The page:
Innovative conservation action funded
An exciting new project will deliver new and innovative results for Seychelles conservation areas. Nature Seychelles this week signed a grant agreement for financial support to carry out activities under the project that will strengthen current approaches to protected areas.
The grant has been received as part of the project, "Strengthening Seychelles Protected Area System through NGO Management Modalities" funded by the Global Environment Facility (GEF) and being implemented by the Ministry of Home Affairs, Environment and Transport, through the Department of Environment, with support from the United Nations Development Programme (UNDP).
The project is aimed at strengthening the management framework of Seychelles' Protected Areas, which fall under the administration of a number of different government institutions, parastatals and environmental NGOs. It will create synergies between current government conservation efforts and those of non-government partners in the establishment of new protected areas, and improve the management of existing terrestrial-marine protected areas.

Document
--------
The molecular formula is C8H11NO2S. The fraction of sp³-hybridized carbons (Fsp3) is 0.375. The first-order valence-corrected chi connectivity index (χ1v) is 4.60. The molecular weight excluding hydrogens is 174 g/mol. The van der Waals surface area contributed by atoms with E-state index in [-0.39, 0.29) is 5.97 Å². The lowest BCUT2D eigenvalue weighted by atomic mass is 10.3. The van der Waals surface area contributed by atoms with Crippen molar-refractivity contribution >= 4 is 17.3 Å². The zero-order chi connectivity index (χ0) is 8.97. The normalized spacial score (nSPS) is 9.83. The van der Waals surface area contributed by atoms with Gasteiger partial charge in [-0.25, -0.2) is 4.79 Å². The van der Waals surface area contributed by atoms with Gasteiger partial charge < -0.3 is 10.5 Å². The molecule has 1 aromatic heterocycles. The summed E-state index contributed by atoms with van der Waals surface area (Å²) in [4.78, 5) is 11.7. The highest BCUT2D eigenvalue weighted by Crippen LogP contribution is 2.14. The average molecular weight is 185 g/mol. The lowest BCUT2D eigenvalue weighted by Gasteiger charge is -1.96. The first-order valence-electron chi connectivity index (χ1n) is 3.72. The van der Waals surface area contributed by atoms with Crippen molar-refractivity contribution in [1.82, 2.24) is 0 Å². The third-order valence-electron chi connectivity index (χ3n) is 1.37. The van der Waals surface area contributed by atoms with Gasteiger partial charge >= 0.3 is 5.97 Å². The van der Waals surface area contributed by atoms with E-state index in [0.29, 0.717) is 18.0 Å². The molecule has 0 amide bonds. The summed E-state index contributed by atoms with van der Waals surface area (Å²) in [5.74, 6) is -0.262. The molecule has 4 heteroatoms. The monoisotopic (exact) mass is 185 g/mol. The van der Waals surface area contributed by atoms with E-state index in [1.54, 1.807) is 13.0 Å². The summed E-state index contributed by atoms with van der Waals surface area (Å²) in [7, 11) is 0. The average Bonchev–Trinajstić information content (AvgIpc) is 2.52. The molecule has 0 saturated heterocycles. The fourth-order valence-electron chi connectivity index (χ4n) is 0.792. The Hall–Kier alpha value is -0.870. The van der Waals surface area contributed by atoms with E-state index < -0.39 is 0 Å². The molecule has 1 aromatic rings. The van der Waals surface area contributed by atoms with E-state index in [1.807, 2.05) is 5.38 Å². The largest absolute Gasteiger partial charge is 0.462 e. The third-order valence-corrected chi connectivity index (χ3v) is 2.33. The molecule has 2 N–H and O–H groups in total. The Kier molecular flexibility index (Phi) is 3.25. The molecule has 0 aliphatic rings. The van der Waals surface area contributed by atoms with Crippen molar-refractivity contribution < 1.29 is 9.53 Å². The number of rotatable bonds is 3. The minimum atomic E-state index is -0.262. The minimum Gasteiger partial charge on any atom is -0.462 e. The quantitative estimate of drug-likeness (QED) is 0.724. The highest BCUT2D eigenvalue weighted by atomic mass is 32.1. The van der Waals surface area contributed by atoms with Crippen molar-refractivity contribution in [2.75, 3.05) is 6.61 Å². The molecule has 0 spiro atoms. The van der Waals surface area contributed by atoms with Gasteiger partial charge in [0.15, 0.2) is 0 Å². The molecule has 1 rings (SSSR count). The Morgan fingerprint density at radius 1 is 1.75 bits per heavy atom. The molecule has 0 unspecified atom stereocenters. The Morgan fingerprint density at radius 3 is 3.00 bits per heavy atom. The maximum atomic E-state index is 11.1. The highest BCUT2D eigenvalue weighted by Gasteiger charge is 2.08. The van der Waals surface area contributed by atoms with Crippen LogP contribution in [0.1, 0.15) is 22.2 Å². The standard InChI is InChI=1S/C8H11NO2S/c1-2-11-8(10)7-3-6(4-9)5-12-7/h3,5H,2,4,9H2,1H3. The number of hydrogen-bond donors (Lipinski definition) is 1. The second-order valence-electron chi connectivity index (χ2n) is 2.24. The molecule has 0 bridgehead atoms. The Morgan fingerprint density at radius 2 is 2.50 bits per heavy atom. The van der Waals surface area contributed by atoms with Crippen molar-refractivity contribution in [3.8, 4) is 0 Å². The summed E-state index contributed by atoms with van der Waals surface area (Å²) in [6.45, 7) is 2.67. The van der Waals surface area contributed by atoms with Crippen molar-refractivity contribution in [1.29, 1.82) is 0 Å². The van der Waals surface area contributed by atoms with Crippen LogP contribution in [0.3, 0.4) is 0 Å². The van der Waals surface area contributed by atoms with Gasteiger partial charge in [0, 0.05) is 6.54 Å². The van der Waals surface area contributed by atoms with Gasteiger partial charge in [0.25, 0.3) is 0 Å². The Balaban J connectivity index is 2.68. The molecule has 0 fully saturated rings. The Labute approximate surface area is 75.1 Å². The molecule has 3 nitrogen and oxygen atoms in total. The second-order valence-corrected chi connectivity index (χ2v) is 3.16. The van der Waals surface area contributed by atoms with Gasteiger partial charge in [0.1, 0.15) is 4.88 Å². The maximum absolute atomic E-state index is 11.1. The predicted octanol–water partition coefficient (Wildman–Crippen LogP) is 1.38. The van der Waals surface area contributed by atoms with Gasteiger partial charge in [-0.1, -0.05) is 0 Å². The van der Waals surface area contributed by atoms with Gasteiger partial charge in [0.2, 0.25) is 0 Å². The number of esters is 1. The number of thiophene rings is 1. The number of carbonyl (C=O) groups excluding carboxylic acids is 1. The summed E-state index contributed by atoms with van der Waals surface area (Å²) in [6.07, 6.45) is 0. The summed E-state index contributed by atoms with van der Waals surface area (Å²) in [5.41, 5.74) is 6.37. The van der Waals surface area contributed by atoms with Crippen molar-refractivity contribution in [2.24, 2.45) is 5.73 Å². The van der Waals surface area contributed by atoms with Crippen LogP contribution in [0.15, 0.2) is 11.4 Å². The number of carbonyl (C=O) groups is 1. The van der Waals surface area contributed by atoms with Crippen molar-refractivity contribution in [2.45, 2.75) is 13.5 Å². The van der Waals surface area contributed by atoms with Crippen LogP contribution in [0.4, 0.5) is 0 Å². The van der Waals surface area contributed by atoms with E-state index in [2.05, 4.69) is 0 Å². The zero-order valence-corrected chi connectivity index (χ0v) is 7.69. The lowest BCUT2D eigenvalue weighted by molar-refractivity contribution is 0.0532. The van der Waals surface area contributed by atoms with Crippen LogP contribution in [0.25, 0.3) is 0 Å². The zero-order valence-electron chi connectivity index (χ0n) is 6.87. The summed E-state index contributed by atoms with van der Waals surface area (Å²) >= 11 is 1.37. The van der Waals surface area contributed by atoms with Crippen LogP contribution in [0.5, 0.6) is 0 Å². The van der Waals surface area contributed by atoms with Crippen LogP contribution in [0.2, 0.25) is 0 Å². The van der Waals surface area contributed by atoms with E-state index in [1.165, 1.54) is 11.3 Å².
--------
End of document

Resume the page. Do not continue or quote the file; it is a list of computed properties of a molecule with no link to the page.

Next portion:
Present at the signing ceremony, which took place at Independence House, was designated Minister Joel Morgan and Principal Secretary Didier Dogley, who signed the agreement with Nirmal Shah, Nature Seychelles' Chief Executive. Others were the UNDP Regional Representative Leyla Tegmo-Reddy and representatives of three other NGOs - Seychelles Islands Foundation, Marine Conservation Society Seychelles and Green Islands Foundation who also signed grant agreements to carry out activities under the project.
Speaking after the ceremony, Nirmal Shah said activities his organisation will undertake are restoration of the coral reef habitat around Cousin Island Special Reserve, investigation into the fish spawning aggregations near Cousin and work to demarcate Marine Important Bird Areas.
Although the reefs of Cousin Island had a very high coral cover and the highest fish biomass of any marine reserve in the granitic islands of Seychelles, a bleaching event in 1998 dramatically reduced coral cover. This and the marine habitat require urgent restoration.
Fish spawning aggregations of several species that are located near the Cousin Special Reserve are to be investigated to see whether the Reserve plays an important role in fish movements and in protection of small fish.
Marine Important Bird Areas are areas in the ocean which are important for seabirds. Seychelles has globally significant colonies of seabirds. “They are in fact marine animals because they feed at sea, so we need to know where these areas are,” says Nirmal Shah. This would have linkages with tuna fisheries as well.
The grant will ensure that new and innovative approaches are taken to conserve our biodiversity especially through protected areas.